A Case Study of Lisa and the Two Sues James E. Lowery University of the Incarnate Word Abstract The following are two similar case analyses involving three ladies, Lisa, Sue Taylor and Sue Knowles that have different cast. The first case Feature Lisa narrating her side of the story: Lisa talks about herself and the encounter with two strangers as her roommate in the university. The case portrays her as a person who has suffered from poverty and could not make to university due to financial pressures. It shows frustrations of Lisa after she learnt that she was not to be sharing a room in the university with her best friend Jane. She is seen to have received a cold reception from both sues, and they do not want to communicate to her or be associated with her.
In, the authors, Charlotte Gilman and William Faulkner, respectively, have placed both figurative and literal elements of confinement upon the characters. In “The Yellow Wallpaper”, the wife of a reputable doctor is placed within a mansion and is isolated from work and social contact. This was done in hopes of curing her mental illness. Her husband, John, forced her to abide to his treatment even though she believed that the treatment was causing her to become worse than she was before. In “A Rose for Emily”, Emily’s lover, Homer, has also confined her to her house but does so in a different way.
The Pursuit and Comprising Happiness of Taylor Greer What is happiness, and when should we compromise it? That is a very common question that people always ask themselves. Well in this novel, Taylor Greer, who is a small-town girl for Kentucky was the victim of sacrificing her happiness in order to give her and her daughter Turtle a better chance at life, but as the story progressed and she became more comfortable, Taylor started pursuing her happiness. In the novel, “The Bean Trees” by Barbra Kingsolver, Taylor Greer chooses keep a child, which was not what she had originally planned to do. This choice was a compromise to her original idea of personal happiness; however, as she comes to love and be loved by Turtle, she finds that true happiness lies in having meaningful relationships with others.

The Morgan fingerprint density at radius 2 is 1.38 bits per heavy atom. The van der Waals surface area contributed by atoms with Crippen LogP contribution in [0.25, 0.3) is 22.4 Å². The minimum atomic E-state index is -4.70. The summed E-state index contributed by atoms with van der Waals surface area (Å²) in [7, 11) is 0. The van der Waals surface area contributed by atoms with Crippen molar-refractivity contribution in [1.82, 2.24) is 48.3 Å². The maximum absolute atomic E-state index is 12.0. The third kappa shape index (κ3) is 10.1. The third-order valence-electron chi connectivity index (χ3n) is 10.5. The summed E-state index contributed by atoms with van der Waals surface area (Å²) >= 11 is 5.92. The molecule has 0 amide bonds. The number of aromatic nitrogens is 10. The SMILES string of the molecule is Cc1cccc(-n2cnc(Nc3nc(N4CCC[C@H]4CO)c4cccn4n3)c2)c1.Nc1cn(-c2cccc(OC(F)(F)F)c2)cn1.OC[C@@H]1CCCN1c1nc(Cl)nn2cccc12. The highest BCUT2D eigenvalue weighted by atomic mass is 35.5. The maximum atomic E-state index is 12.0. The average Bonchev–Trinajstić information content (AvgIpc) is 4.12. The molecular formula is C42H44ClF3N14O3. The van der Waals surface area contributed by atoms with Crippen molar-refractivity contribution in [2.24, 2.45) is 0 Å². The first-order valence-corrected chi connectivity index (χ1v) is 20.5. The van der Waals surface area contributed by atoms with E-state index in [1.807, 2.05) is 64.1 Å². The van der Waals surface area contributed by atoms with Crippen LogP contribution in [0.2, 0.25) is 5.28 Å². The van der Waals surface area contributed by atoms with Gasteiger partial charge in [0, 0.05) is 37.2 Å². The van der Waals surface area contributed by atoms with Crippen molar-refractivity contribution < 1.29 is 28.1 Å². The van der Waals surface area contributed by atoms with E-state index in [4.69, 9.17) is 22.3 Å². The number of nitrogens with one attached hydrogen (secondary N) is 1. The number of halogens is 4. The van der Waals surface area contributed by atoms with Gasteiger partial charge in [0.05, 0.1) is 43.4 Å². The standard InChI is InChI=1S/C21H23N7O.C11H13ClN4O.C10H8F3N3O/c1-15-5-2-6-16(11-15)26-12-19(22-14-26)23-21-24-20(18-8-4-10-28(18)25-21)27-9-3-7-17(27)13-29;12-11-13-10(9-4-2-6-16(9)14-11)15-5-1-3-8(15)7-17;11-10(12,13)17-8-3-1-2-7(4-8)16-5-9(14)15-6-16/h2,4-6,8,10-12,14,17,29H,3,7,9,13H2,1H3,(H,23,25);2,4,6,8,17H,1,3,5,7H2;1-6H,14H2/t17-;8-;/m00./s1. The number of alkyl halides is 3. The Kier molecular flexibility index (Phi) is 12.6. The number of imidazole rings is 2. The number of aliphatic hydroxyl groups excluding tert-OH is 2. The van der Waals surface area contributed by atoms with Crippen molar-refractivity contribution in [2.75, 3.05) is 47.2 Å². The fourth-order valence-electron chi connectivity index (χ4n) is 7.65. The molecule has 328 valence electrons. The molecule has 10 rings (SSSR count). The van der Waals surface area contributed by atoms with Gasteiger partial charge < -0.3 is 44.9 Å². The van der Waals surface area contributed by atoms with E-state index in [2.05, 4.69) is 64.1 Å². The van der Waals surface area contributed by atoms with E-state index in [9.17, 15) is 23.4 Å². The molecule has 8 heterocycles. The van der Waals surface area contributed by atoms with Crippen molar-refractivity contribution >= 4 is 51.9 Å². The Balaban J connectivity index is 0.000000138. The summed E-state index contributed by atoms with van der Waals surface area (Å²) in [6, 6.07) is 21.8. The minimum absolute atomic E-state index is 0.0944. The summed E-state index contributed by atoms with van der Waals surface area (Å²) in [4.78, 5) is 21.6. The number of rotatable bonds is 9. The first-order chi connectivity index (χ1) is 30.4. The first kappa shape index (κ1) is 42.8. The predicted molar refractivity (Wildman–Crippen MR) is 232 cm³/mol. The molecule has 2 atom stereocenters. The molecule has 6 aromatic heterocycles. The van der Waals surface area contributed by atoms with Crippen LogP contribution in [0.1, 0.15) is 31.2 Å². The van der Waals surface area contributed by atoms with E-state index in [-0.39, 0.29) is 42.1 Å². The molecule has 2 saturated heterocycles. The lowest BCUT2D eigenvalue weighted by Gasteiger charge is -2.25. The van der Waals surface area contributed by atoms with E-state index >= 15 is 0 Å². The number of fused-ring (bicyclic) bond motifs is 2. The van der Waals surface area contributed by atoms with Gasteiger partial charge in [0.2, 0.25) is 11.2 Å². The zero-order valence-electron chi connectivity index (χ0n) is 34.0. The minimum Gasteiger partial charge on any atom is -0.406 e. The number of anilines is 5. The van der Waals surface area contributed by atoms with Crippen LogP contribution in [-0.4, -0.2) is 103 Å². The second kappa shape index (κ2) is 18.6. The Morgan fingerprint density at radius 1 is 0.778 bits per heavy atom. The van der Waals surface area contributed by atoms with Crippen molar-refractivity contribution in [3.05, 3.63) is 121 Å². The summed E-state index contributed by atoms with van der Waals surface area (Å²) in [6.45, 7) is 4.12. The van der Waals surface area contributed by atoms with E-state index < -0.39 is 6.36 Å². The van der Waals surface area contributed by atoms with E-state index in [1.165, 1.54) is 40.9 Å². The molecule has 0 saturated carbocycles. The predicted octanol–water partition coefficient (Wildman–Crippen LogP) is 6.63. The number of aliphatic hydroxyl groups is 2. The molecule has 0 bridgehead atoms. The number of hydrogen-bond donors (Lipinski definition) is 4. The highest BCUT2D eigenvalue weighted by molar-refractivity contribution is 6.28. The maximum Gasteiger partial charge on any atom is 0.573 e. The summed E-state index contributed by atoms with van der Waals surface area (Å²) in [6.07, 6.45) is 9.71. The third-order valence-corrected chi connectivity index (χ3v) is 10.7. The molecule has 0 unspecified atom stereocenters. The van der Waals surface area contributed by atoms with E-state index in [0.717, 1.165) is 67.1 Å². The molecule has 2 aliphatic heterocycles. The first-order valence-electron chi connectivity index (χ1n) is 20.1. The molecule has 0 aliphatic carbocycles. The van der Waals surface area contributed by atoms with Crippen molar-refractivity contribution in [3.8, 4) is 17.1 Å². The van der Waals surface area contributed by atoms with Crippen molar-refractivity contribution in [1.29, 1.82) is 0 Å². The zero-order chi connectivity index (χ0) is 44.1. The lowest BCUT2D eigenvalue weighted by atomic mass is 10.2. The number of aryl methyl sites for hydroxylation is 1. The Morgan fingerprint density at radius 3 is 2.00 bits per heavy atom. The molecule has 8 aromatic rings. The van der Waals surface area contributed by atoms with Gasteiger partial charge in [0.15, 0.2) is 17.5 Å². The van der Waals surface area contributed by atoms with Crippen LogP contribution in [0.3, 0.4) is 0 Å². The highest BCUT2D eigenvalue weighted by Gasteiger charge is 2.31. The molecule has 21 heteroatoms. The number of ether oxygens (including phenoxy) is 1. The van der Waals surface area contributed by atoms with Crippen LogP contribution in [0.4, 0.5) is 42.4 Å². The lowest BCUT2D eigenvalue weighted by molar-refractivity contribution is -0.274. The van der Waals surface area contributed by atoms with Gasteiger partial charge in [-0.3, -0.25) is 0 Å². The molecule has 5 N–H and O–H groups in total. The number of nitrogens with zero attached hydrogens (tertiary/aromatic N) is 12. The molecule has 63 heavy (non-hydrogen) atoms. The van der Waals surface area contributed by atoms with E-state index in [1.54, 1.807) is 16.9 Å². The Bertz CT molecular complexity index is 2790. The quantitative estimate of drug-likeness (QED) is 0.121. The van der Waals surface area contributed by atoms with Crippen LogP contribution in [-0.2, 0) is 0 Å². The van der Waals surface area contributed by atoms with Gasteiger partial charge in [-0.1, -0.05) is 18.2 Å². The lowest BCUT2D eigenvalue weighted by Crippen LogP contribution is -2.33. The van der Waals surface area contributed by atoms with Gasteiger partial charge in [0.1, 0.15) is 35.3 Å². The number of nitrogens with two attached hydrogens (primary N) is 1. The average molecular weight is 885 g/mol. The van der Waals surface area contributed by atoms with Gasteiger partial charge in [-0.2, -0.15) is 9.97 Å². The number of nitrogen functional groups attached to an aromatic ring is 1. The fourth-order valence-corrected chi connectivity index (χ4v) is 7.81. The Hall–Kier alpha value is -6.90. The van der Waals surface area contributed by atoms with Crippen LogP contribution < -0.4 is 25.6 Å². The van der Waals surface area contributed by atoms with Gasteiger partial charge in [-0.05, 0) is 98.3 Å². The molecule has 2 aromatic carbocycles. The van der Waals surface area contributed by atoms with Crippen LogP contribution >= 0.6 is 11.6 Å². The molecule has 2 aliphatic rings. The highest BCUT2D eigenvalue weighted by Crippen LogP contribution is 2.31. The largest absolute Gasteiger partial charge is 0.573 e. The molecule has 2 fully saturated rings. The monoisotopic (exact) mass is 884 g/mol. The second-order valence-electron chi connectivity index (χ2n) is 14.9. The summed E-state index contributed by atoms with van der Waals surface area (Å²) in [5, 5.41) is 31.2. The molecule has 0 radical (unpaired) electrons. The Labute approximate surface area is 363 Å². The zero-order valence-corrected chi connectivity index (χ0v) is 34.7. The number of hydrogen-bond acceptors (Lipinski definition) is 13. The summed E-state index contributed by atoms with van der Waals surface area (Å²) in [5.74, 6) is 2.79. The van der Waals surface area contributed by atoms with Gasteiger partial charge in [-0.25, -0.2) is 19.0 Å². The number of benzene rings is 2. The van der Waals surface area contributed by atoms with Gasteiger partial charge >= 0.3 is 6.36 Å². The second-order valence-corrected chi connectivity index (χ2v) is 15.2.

Madera’s desire to overcome her language barrier caused her to decide to go back to college and take English courses (79). Madera had taken her weakness into her own hands and decided to fix it by going back to school. She realizes that the way she speaks does not show the type of person that she, but her writing does (80). “The Bar of Gold” also talks about how the protagonist, Weeping John, is his own constraint, and because of that he is not able to move forward. In this folktale, Weeping John is constantly sick because he is worried about how his family will survive after his death (Gold 148).
Lindsey does not tell him that she is sick so when he asks why she does not want to have a relationship, she says, “I’m feeling things, too. And that part of me wants to go with those feelings. But right now, I just don’t know if I can. It’s complicated Chris.” (201). Lindsey only tells her closest friend about the disease and even though Lindsey is the one who is dying she only cares about her friend and how sad she must be.
Journaling gets her feelings out and makes it real for her, but her husband takes the journal away from her and tells her she’s not allowed to write anymore. The husband thought by keeping her locked away in this ugly room, she would cure quickly. Instead she went the opposite way. The